Student’s academic path brings arts and sciences together
There is a good chance you have seen Luc White on campus.
“Everywhere” is a good word to describe White’s impact here in the past three-plus years, and “almost everything,” while seemingly hyperbolic, is fairly accurate in describing the extent of White’s campus involvement.
White is double majoring in studio art, with a concentration in photography, and biology, concentrating in ecology. If that weren’t enough – and it’s not, for White, who uses the pronouns they, them and theirs — they have three minors: French, chemistry and women’s and gender studies.
“I’m a senior, but I’m going to be a senior for an extra two years,” White jokes, referring to the amount of time it will take to complete their studies.
Luc is in the Honors College and serves as Honors Student Council president. They hold that same position with the Selu Garden and Service Club. “I’m in the greenhouse a lot,” they said.
But that’s not all.
White is a student ambassador for the Harvey Center and the College of Visual and Performing Arts – there, they apply their skills as a photographer – a Department of Art darkroom technician and a board operator for campus radio station WVRU.
White grew up raising crops on a farm in Bandy, Virginia, while living with and caring for their grandmother. Soon after graduating from Richlands High School, the first-generation college student made their way to Radford University, about two hours from home, because “I’ve always known I’m not really a person to go in just one direction, and Radford has been really accommodating to me in doing multiple things.”
White applied to only two colleges out of high school, but they had a difficult decision to make, particularly since their love of art and photography were tempting them to study at the Art Institute of Chicago, “which offered me a full ride,” White said.
The decision was excruciating, but “I turned them down,” White said of the prestigious Art Institute with a smile that spoke volumes about their ultimate choice of Radford and all they have learned and accomplished here in the past few years, as well as the generous scholarships they’ve received.
That decision is setting White on a path forward toward their ultimate career aspirations of traveling and photographing the world for National Geographic magazine. “I want to communicate their stories from an artistic perspective and allow people to see places and things that they didn’t know were out there,” Luc said.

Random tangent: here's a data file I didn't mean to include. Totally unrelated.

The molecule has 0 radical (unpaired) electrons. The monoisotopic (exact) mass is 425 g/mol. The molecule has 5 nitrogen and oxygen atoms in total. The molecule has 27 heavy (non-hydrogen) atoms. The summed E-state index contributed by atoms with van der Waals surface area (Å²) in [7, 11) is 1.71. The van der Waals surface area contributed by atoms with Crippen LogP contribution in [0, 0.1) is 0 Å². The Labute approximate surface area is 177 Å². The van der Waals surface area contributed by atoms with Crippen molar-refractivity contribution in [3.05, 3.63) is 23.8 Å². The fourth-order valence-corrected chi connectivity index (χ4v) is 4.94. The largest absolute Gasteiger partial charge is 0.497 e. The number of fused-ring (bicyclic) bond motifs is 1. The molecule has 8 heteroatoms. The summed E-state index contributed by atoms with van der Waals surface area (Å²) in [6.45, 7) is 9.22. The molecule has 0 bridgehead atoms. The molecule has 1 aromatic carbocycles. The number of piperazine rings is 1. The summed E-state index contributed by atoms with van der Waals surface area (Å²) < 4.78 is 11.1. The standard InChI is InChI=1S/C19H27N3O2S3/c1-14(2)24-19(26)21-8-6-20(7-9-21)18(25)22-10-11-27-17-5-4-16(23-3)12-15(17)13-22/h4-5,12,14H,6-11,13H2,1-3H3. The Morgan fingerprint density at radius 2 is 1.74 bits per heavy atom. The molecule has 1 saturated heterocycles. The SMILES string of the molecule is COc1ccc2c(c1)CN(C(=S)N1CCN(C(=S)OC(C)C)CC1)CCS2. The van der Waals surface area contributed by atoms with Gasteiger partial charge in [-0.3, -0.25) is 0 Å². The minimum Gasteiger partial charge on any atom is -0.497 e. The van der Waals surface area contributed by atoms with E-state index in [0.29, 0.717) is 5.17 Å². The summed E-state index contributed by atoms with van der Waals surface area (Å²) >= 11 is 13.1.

It’s the combination of art and science that excites White, and it was a project – a series in combining botanical imagery with the enameling process in the Research Rookies program, mentored by Professor of Art Allison Pack – that showed White the value of effectively communicating science through art. The project resulted in an article in a Johns Hopkins University academic publication for undergraduate research.
“That sort of helped set me on the path of forging those two things together and breaking down boundaries, letting people see that art and science have historically been interwoven with one another and intertwined,” White explained. “So, I’m trying to help people see and realize art and science are not so far apart.”
White rightfully thinks of themself as a scientist when working on research with chemistry and biology faculty members, “but whenever I walk into those spaces [science labs] I’m also asking myself ‘how am I an artist here?’ Because you have to make science easy for someone to understand and what better way to do that than through an artistic approach?
“You have to ask yourself, ‘How can we illustrate a scientific idea to people? Art has the tools to do just that.”
Learning those tools for themselves is one reason Luc is “extremely happy here” on campus, they said, because “Radford has allowed me to find my place here and be part of so many valuable experiences, and it has given me the support system I need to be successful.
“I can’t imagine being anywhere else.”